In the following reaction predict the moles of ammonia that can be made using 22.4 g of nitrogen and an unlimited amount of hydrogen. N2(g) + 3H2(g)  -> 2NH3(g)

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justaguide's profile pic

justaguide | College Teacher | (Level 2) Distinguished Educator

Posted on

The chemical reaction given is that of nitrogen and hydrogen reacting to give ammonia.

N2(g) + 3H2(g) --> 2NH3(g)

From the equation of the chemical reaction it is seen that 1 mole of nitrogen gas (N2) or 2 moles of nitrogen (N) combine with 3 moles of hydrogen gas (H2) to give 2 moles of ammonia.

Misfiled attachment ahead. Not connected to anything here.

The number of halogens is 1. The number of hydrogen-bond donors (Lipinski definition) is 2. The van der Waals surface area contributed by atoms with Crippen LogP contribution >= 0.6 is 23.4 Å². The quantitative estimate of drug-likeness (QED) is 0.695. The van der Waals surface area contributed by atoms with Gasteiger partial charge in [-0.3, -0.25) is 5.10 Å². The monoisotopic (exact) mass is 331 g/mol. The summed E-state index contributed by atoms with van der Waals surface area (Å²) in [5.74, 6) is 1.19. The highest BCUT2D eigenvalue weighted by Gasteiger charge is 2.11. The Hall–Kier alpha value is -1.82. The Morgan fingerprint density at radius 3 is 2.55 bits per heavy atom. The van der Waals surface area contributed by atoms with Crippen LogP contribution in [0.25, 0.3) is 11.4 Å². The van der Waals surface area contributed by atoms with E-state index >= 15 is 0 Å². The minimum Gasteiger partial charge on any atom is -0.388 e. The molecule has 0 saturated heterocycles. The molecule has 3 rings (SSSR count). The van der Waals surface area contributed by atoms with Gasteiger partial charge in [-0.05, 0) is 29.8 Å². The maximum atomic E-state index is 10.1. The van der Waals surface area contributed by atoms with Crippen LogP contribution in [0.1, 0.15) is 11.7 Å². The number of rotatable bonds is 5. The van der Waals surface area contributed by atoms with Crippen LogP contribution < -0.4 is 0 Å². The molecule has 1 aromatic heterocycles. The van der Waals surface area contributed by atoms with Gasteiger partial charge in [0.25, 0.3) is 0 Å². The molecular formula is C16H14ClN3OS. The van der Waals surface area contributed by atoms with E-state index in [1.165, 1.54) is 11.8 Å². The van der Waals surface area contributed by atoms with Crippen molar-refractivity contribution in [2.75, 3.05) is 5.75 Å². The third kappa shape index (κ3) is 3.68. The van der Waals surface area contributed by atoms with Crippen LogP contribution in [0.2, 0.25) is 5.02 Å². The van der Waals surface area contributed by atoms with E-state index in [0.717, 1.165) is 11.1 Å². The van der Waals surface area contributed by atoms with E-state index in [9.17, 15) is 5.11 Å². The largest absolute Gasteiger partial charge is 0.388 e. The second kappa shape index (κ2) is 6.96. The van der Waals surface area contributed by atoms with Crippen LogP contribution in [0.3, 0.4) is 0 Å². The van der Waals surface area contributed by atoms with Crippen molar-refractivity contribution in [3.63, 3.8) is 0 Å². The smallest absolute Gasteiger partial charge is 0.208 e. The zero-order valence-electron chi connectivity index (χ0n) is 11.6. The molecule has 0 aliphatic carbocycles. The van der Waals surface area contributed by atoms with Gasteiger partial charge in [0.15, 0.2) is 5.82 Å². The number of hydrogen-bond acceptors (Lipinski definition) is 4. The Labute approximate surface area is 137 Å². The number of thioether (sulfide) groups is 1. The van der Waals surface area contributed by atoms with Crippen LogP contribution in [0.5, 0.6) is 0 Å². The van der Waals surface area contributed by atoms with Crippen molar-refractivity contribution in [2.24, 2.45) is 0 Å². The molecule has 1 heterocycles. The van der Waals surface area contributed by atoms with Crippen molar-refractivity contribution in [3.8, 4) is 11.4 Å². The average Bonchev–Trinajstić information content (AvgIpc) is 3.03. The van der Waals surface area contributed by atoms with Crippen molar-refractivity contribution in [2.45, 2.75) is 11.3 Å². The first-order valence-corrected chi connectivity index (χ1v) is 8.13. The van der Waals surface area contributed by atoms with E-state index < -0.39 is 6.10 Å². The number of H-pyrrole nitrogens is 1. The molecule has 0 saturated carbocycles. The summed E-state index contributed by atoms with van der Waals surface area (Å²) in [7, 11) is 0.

The molar mass of nitrogen (N) is 14 g/mole. 22.4 g of nitrogen N is equivalent to 22.4/14 moles of nitrogen. When this reacts with an unlimited amount of hydrogen the number of moles of ammonia formed in the product is equal to the number of moles of nitrogen in the reactants.

The number of moles of ammonia that is formed under the given conditions is 1.6 mole.

As the molar mass of ammonia is 17, the mass of ammonia formed is 17*1.6 = 27.2 g.

jeew-m's profile pic

jeew-m | College Teacher | (Level 1) Educator Emeritus

Posted on

`N_2+3H_2 rarr 2NH_3`

Molar mass of `N_2` = 28g/mol

Amount of `N_2` moles `= 22.4/28mol = 0.8mol`

Mole ratio

`N_2:NH_3 = 1:2`

Since we have unlimited `H_2` the full reaction will takes place and `NH_3` will form until all the `N_2` is finished.

Amount of `NH_3` formed `= 2xx0.8 = 1.6mol`

So we can made 1.6moles of ammonia.


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